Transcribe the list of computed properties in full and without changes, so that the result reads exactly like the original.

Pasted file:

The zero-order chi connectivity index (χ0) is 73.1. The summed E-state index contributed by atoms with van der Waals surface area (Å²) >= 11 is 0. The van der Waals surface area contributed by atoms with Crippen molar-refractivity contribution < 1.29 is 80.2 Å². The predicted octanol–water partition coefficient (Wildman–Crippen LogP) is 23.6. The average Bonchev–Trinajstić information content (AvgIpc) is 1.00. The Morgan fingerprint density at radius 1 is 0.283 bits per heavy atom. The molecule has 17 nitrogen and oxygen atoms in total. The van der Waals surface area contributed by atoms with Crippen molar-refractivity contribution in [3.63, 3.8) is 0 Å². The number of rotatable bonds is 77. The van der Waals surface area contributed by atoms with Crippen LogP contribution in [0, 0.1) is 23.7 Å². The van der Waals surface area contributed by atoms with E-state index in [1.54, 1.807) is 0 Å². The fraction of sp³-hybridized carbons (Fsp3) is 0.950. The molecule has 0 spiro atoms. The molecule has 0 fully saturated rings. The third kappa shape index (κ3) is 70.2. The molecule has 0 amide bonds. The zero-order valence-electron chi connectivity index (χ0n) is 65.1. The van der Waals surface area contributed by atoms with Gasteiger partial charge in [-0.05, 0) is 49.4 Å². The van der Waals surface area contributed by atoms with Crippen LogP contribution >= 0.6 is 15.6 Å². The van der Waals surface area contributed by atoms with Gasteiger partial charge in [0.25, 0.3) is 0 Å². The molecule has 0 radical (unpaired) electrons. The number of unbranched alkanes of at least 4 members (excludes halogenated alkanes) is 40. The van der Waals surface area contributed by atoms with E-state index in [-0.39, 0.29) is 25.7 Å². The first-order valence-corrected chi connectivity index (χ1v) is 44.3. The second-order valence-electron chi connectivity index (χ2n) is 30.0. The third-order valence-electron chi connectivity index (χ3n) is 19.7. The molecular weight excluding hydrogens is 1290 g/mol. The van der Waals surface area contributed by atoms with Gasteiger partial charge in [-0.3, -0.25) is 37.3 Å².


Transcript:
The zero-order chi connectivity index (χ0) is 73.1. The summed E-state index contributed by atoms with van der Waals surface area (Å²) >= 11 is 0. The van der Waals surface area contributed by atoms with Crippen molar-refractivity contribution < 1.29 is 80.2 Å². The predicted octanol–water partition coefficient (Wildman–Crippen LogP) is 23.6. The average Bonchev–Trinajstić information content (AvgIpc) is 1.00. The Morgan fingerprint density at radius 1 is 0.283 bits per heavy atom. The molecule has 17 nitrogen and oxygen atoms in total. The van der Waals surface area contributed by atoms with Crippen molar-refractivity contribution in [3.63, 3.8) is 0 Å². The number of rotatable bonds is 77. The van der Waals surface area contributed by atoms with Crippen LogP contribution in [0, 0.1) is 23.7 Å². The van der Waals surface area contributed by atoms with E-state index in [1.54, 1.807) is 0 Å². The fraction of sp³-hybridized carbons (Fsp3) is 0.950. The molecule has 0 spiro atoms. The molecule has 0 fully saturated rings. The third kappa shape index (κ3) is 70.2. The molecule has 0 amide bonds. The zero-order valence-electron chi connectivity index (χ0n) is 65.1. The van der Waals surface area contributed by atoms with Gasteiger partial charge in [-0.05, 0) is 49.4 Å². The van der Waals surface area contributed by atoms with Crippen LogP contribution >= 0.6 is 15.6 Å². The van der Waals surface area contributed by atoms with Gasteiger partial charge in [0.25, 0.3) is 0 Å². The molecule has 0 radical (unpaired) electrons. The number of unbranched alkanes of at least 4 members (excludes halogenated alkanes) is 40. The van der Waals surface area contributed by atoms with E-state index in [-0.39, 0.29) is 25.7 Å². The first-order valence-corrected chi connectivity index (χ1v) is 44.3. The second-order valence-electron chi connectivity index (χ2n) is 30.0. The third-order valence-electron chi connectivity index (χ3n) is 19.7. The molecular weight excluding hydrogens is 1290 g/mol. The van der Waals surface area contributed by atoms with Gasteiger partial charge in [-0.3, -0.25) is 37.3 Å².